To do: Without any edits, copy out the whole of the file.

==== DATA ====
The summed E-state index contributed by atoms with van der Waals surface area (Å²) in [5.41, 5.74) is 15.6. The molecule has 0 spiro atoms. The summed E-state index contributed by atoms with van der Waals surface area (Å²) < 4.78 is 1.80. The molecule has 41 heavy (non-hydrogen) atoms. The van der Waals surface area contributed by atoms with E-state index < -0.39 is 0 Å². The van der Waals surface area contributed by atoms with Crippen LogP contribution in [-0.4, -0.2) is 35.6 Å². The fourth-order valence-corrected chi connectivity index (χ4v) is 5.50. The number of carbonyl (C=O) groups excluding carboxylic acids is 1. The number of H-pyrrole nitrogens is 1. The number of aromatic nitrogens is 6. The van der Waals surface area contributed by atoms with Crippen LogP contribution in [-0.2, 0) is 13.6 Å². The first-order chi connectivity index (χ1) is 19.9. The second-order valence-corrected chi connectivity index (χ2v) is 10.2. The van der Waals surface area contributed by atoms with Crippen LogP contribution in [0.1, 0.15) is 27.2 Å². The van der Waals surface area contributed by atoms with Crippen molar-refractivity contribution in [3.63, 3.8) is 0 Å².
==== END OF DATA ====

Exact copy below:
The summed E-state index contributed by atoms with van der Waals surface area (Å²) in [5.41, 5.74) is 15.6. The molecule has 0 spiro atoms. The summed E-state index contributed by atoms with van der Waals surface area (Å²) < 4.78 is 1.80. The molecule has 41 heavy (non-hydrogen) atoms. The van der Waals surface area contributed by atoms with E-state index < -0.39 is 0 Å². The van der Waals surface area contributed by atoms with Crippen LogP contribution in [-0.4, -0.2) is 35.6 Å². The fourth-order valence-corrected chi connectivity index (χ4v) is 5.50. The number of carbonyl (C=O) groups excluding carboxylic acids is 1. The number of H-pyrrole nitrogens is 1. The number of aromatic nitrogens is 6. The van der Waals surface area contributed by atoms with Crippen LogP contribution in [-0.2, 0) is 13.6 Å². The first-order chi connectivity index (χ1) is 19.9. The second-order valence-corrected chi connectivity index (χ2v) is 10.2. The van der Waals surface area contributed by atoms with Crippen LogP contribution in [0.1, 0.15) is 27.2 Å². The van der Waals surface area contributed by atoms with Crippen molar-refractivity contribution in [3.63, 3.8) is 0 Å².